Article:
AAUP Works to Hold BOV Accountable

Fourth Estate/Vijay Iyer

Future of presidential search process is yet to be known


Board of Visitors (BOV) Rector Tom Davis met with members of the faculty senate in a special meeting on Wednesday, Feb. 12. The meeting, originally scheduled to meet in Robinson B, was moved to Merten Hall as a result of the suspicious package incident

According to the Twitter account of the Mason chapter of the American Association of University Professors (AAUP), Rector Davis explained in the meeting that a small number of faculty will be able to meet with finalists for the position, so long as they sign non-disclosure agreements. 

This comes after the BOV voted on Friday, Feb. 7, to uphold the language of the faculty handbook, which allows opportunity for the general faculty to meet with finalists. 

The timeline of the process is still unclear, as it has been explained that the board will not rush into any decisions. 

“Rector Davis said that he doesn’t have a strict timeline, but what we’ve heard in the past is that they want to hire someone by the beginning of March, so the train is kind of steamrolling toward the station here,” AAUP Secretary Tim Gibson said. 

The AAUP has called for a completely open, public search in which general faculty, students and staff get to meet candidates and give feedback.

In the event that a decision is made in regard to not having a public search — or even the hiring of a president — Gibson has assured that the AAUP will apply pressure to Rector Davis and the BOV. 

“So, we’re going to move quickly to pressure [the Board of Visitors],” Gibson said. “Now that it’s the rector, evidently, and the Board of Visitors who will make this decision about faculty and student input into the search, so we’re going to be pressuring him through writing letters. We’re discussing kind of our next steps as an organization today and early next week. But we will have a response and it will take the form of pressuring the Board of Visitors to live up to their commitment to the faculty handbook.” 

He continued, “So, we’re going to hold their feet to the fire here and pressure them to live up to their promise and commitment to the faculty, and by extension the whole university community. So, we’re not done at all.” 

Schar Professor Emeritus James Finkelstein, along with Judith A. Wilde, wrote in an article for the Chronicle of Higher Education — entitled “The Role of Confidentiality in Presidential Searches” — that there was a way to both protect an individual candidate’s privacy as well as uphold transparency for the institution.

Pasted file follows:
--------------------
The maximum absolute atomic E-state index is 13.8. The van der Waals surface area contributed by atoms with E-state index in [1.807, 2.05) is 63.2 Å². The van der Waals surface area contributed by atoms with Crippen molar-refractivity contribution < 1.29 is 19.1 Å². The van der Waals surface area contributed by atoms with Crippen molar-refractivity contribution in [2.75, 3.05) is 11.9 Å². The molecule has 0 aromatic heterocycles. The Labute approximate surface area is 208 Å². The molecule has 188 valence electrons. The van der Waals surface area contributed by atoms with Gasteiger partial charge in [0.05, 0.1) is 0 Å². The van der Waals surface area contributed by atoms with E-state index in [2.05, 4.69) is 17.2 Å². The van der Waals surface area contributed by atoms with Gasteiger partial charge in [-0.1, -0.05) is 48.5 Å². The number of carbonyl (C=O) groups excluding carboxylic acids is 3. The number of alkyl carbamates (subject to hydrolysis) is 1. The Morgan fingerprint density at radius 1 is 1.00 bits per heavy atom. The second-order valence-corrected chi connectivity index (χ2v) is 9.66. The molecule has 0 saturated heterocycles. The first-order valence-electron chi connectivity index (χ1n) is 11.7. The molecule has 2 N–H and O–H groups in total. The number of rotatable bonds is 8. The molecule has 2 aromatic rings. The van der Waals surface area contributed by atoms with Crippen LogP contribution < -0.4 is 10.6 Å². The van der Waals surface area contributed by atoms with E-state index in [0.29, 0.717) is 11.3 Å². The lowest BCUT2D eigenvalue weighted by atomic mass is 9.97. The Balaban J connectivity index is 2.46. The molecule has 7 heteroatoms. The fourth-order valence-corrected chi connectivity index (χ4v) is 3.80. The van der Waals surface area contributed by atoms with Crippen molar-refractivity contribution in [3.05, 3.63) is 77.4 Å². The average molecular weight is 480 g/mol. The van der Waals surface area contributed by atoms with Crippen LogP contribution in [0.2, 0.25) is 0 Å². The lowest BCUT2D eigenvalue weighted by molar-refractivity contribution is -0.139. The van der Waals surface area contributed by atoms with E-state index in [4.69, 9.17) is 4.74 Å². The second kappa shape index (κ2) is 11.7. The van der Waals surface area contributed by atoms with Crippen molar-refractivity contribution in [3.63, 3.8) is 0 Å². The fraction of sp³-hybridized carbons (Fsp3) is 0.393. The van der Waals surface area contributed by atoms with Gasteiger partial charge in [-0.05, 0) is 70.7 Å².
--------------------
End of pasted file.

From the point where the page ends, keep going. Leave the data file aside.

They stated: “Here’s a compromise that would meet the needs of the candidates for some degree of confidentiality as well as the needs of the university for transparency: Maintain a closed search through the initial phases, but announce the names and other pertinent information about the final candidates, who will visit the campus, make presentations and meet and greet those whom they hope to serve in the future.” 

In an interview with Fourth Estate, Finkelstein expanded upon their research in regard to confidentiality in presidential searches in general. He did not specifically comment on Mason. 

“We’ve, over the years, looked at … contracts with executive search firms a little over 60 different presidential searches and one of the things that we looked at in terms of the contracts were the requirements for confidentiality,” Finkelstein said. 

While public institutions had typically used a public process in the past, this has changed over time. Finkelstein explained that universities had previously allotted time for candidates to visit. 

“In about the last 10-15 years, that began to change. In more and more searches, the candidates didn’t come to campus,” Finkelstein said. “The only people they ever met with were members of the search committee and their names were a secret. This is a very, very new idea, that presidential search can be conducted in total secrecy, where the campus community doesn’t know the name of the new president until it’s announced in a press conference.”

“Our research suggests that this trend toward secrecy happened along the same timeline as the increasing use of executive search firms to hire presidents,” he explained.

In Finkelstein and Wilde’s research, they found the executive search firms may not be required to do background checks or reviews of whether the candidates have been subject to a complaint. They only have to do what is required in their contract with the university. 

“We looked into the language of these contracts of what search firms are required to do in order to conduct due diligence on a candidate,” Finkelstein said. “This is only what the contracts require them to do — they may do more than the contract says, but they’re legally required only to do what’s in the contract.” 

Mason hired Greenwood/Asher & Associates to conduct the presidential search process. 

Gibson used Finkelstein’s research to illustrate why he and members of AAUP want an open search process. “One of the reasons we have open searched for every other level of [the] university, including faculty, deans, provost, is because we believe as an institution that equal opportunity is premised on publicity, it’s premised on sunlight … processes that discriminate survive best in darkness, is our view,” Gibson said. 

According to Shannon Davis, chair of the faculty senate, the presidential search committee has made its recommendation to the board on the candidates who should move on in this process.